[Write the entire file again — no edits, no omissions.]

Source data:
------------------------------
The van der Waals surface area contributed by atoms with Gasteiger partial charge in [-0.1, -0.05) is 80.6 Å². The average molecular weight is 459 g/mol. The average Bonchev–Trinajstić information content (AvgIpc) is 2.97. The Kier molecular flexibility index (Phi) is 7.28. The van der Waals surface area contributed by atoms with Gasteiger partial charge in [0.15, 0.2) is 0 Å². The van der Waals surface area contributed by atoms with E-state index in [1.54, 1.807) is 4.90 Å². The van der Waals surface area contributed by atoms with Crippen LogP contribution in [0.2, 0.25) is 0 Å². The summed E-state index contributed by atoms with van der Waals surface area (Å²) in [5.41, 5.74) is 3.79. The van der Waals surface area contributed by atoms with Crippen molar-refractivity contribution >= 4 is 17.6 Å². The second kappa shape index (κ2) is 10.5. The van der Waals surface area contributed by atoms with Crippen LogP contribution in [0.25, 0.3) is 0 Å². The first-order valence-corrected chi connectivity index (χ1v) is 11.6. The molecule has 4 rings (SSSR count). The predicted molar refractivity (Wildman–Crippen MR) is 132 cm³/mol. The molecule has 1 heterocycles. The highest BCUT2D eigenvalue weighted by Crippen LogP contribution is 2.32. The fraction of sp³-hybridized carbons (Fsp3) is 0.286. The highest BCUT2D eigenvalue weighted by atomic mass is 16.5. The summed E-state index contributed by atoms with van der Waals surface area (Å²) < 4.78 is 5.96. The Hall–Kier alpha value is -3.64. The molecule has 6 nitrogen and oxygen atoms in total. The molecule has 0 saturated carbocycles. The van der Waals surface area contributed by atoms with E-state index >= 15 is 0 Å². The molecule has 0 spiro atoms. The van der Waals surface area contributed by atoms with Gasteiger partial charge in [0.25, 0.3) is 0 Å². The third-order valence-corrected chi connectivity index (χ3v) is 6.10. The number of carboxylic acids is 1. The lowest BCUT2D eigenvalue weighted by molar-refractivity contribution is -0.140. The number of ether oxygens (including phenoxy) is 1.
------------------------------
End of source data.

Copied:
The van der Waals surface area contributed by atoms with Gasteiger partial charge in [-0.1, -0.05) is 80.6 Å². The average molecular weight is 459 g/mol. The average Bonchev–Trinajstić information content (AvgIpc) is 2.97. The Kier molecular flexibility index (Phi) is 7.28. The van der Waals surface area contributed by atoms with Gasteiger partial charge in [0.15, 0.2) is 0 Å². The van der Waals surface area contributed by atoms with E-state index in [1.54, 1.807) is 4.90 Å². The van der Waals surface area contributed by atoms with Crippen LogP contribution in [0.2, 0.25) is 0 Å². The summed E-state index contributed by atoms with van der Waals surface area (Å²) in [5.41, 5.74) is 3.79. The van der Waals surface area contributed by atoms with Crippen molar-refractivity contribution >= 4 is 17.6 Å². The second kappa shape index (κ2) is 10.5. The van der Waals surface area contributed by atoms with Crippen LogP contribution in [0.25, 0.3) is 0 Å². The first-order valence-corrected chi connectivity index (χ1v) is 11.6. The molecule has 4 rings (SSSR count). The predicted molar refractivity (Wildman–Crippen MR) is 132 cm³/mol. The molecule has 1 heterocycles. The highest BCUT2D eigenvalue weighted by Crippen LogP contribution is 2.32. The fraction of sp³-hybridized carbons (Fsp3) is 0.286. The highest BCUT2D eigenvalue weighted by atomic mass is 16.5. The summed E-state index contributed by atoms with van der Waals surface area (Å²) < 4.78 is 5.96. The Hall–Kier alpha value is -3.64. The molecule has 6 nitrogen and oxygen atoms in total. The molecule has 0 saturated carbocycles. The van der Waals surface area contributed by atoms with E-state index >= 15 is 0 Å². The molecule has 0 spiro atoms. The van der Waals surface area contributed by atoms with Gasteiger partial charge in [0.25, 0.3) is 0 Å². The third-order valence-corrected chi connectivity index (χ3v) is 6.10. The number of carboxylic acids is 1. The lowest BCUT2D eigenvalue weighted by molar-refractivity contribution is -0.140. The number of ether oxygens (including phenoxy) is 1.